Of course, when Maigret is simply on a personal visit and a murder is committed, the provincial police would love to enlist the help of the great detective who has appeared in their midst. For his part, Maigret finds himself irresistably drawn to the scene of the crime, even if he is out of his jurisdiction and officially he should remain hovering in the background.

Maigret's appearance in the spa town of Vichy in central France is a case in point. He and Madame Maigret had been having their regular dinner visit to their friends Dr and Madame Pardon in Paris, and the doctor noticed that Maigret was off-colour. Maigret was 53 at the time and, as we regular readers know, is just a couple of years off forced retirement from the Police Judiciaire. He and Louise will leave the apartment in Boulevard Richard-Lenoir and go to live in the country home they have bought at Meung-sur-Loire.

The Detective Chief Inspector works long hours at times, smokes his several pipes a lot and often calls in at bars and cafés to use the phone, invariably ordering some beer, wine or calvados. Pardon tells Maigret he is generally in good shape but needs a rest, and should take the waters at Vichy for 21 days. The therapeutic benefit will be a thorough cleansing of his system. Maigret knows Pardon is right and doesn't argue.

Simenon, over the course of his lifetime from 1903 to 1989, was well-travelled and had 33 homes (further aficionado diligence), but it doesn't seem to have mattered where he was when writing because he could always conjure up his scene with great economy and vividness. In 1968, when "Maigret in Vichy" was first published, he would have been living on the shore of Lake Geneva in Switzerland.

So here we find the Maigrets in the French countryside wellness centre taking their daily walk round the park and the springs under the luxuriant trees, past the sunbathers, and the tennis and boules players. Hundreds of yellow iron chairs face the bandstand where the uniformed musicians will strike up the band at 9pm.

"He wasn't on a case, wasn't following any leads. Nothing was forcing him to watch people to try and discover their inner truth," writes Simenon. But, in a way, Maigret is always playing the detective. "He studied people, as if he couldn't help it, noted the slightest details and classified them by category. ... He tried to guess each person's story, to imagine them in their everyday life ... "

One peron who intrigues him is a woman whom he refers to Madame Maigret as the "lady in lilac", a distinguished figure, dignified and aloof with a very long and narrow face, thin lipped. The Maigrets see her regularly on their daily strolls. Is she a widow, a spinster? She mixes with no one.

Then it happens, almost inevitably. The Maigrets have only been there five or six days – it's hard to keep count when each day is the same – when a body is discovered. And it is the lady in lilac and she has been murdered, strangled, not far from their hotel. It transpires that she was a resident of the town, not a visitor. She owned a house on the Rue du Bourbonnais and rented out furnished rooms. The killer doesn't appear to have taken money, jewellery or anything else. She wasn't raped.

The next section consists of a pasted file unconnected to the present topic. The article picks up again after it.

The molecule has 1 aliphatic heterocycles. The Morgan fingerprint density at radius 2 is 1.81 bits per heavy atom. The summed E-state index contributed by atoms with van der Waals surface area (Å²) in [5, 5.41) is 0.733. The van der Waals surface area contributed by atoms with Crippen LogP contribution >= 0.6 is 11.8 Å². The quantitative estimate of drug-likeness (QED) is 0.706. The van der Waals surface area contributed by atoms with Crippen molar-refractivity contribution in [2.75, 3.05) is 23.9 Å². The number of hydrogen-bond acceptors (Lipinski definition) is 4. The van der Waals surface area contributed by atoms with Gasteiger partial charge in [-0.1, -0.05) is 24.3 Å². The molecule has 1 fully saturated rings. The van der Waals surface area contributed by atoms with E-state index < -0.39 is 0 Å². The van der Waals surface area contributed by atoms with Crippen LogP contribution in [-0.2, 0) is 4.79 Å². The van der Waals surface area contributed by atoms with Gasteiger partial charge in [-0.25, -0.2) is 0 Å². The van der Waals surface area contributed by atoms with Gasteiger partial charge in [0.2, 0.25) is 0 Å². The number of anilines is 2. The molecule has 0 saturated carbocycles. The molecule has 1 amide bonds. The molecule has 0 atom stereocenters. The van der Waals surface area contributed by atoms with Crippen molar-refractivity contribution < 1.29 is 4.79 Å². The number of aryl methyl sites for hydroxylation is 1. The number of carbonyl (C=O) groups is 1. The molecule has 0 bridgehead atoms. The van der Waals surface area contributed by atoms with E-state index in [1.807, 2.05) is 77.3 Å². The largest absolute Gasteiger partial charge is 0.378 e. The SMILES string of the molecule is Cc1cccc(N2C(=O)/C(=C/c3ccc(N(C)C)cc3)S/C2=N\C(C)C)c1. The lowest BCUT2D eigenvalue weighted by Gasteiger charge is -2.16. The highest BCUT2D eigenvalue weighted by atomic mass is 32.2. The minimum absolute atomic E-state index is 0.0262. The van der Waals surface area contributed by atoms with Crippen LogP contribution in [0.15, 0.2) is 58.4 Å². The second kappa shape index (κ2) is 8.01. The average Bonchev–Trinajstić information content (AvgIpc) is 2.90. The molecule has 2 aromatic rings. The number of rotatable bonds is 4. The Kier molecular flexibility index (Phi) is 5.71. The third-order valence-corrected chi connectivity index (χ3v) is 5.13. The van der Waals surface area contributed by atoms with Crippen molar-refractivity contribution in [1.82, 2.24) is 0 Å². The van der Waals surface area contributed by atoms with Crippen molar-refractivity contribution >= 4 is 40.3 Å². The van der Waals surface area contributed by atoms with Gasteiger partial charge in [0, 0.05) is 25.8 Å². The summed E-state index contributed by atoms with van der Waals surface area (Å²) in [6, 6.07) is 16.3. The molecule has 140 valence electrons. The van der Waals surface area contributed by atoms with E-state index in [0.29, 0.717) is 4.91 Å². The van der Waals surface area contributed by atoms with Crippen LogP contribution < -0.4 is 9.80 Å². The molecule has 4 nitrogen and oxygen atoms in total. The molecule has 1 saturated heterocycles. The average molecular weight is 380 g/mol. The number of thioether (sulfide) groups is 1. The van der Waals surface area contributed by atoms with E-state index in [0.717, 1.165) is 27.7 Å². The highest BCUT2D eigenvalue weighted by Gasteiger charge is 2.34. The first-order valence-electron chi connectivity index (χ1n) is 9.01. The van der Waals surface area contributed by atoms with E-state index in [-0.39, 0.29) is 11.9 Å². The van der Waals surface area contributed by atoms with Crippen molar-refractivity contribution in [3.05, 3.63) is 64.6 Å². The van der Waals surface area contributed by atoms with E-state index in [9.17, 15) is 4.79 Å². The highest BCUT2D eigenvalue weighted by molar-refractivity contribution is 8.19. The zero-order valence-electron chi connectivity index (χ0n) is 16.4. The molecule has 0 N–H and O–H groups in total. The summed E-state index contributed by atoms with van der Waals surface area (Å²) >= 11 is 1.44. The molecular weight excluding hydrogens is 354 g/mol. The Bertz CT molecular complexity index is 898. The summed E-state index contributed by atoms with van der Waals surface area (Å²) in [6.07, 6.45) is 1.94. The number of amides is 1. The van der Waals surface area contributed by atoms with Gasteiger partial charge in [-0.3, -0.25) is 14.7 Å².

A struggle takes place inside Maigret. The case is nothing to do with him but, out walking, he is drawn off his normal route and to the murder scene like a magnet. At the same time, if he should be asked to advise he would feel guilty about leaving Madame Maigret waiting for him while he helps where he can.

The inspector in charge is Désiré Lecoeur, who was part of Maigret's team at the Quai des Orfevres in Paris 15 years ago and is now chief superintendent heading the Clermont-Ferrand Police Judiciaire. Inevitably, Maigret's fame means his presence in Vichy has been noticed and Lecoeur does indeed seek his help. He still calls Maigret "chief", and Maigret begins to "consult".

The victim was Hélène Lange, 48. Why was she such a secretive person and what were the two- or three-day trips she took to different small cities every month? How did she accumulate such a large amount in her bank account at the Credit Lyonnaise? Every month Lange had deposited 5000 francs or more in the bank, after returning from the trips.

The arrival of the dead woman's sister for the funeral adds an element to the mystery. Francine Lange claims she'd hardly ever had contact with Hélène, who led a solitary life. But Lecoeur and Maigret discover, when Francine abruptly leaves Vichy after receiving a phone call at her hotel, apparently from the killer, that her connection with her sister had been deeper. Maigret sits in on Lecoeur's interrogations and helps discover why Lange was killed. When the suspect is found, the story becomes clear.

"Maigret in Vichy" is told with Simenon's deadpan flatness of prose style and bare-bones vocabulary. At an economical 170 pages it fits his belief that a novel should be devoured in one sitting, like a play. The plot is strong with a neat turn, and when the truth is revealed we encounter another of Maigret's traits, his notion that the victim can sometimes be guiltier than the offender.

Maigret is a man of sympathy and a reluctance to condemn. After he has helped Lecoeur uncover the truth, the book concludes with Maigret telling Madame Maigret that he hopes the murderer will be acquitted.

"Maigret in Vichy" was published as "Maigret a Vichy" in French in 1968. It is number 68 in Penguin Books' one-a-month chronological reissue of the 75 "Maigret" novels in new translations. It was published in a previous translation as "Maigret Takes the Waters".

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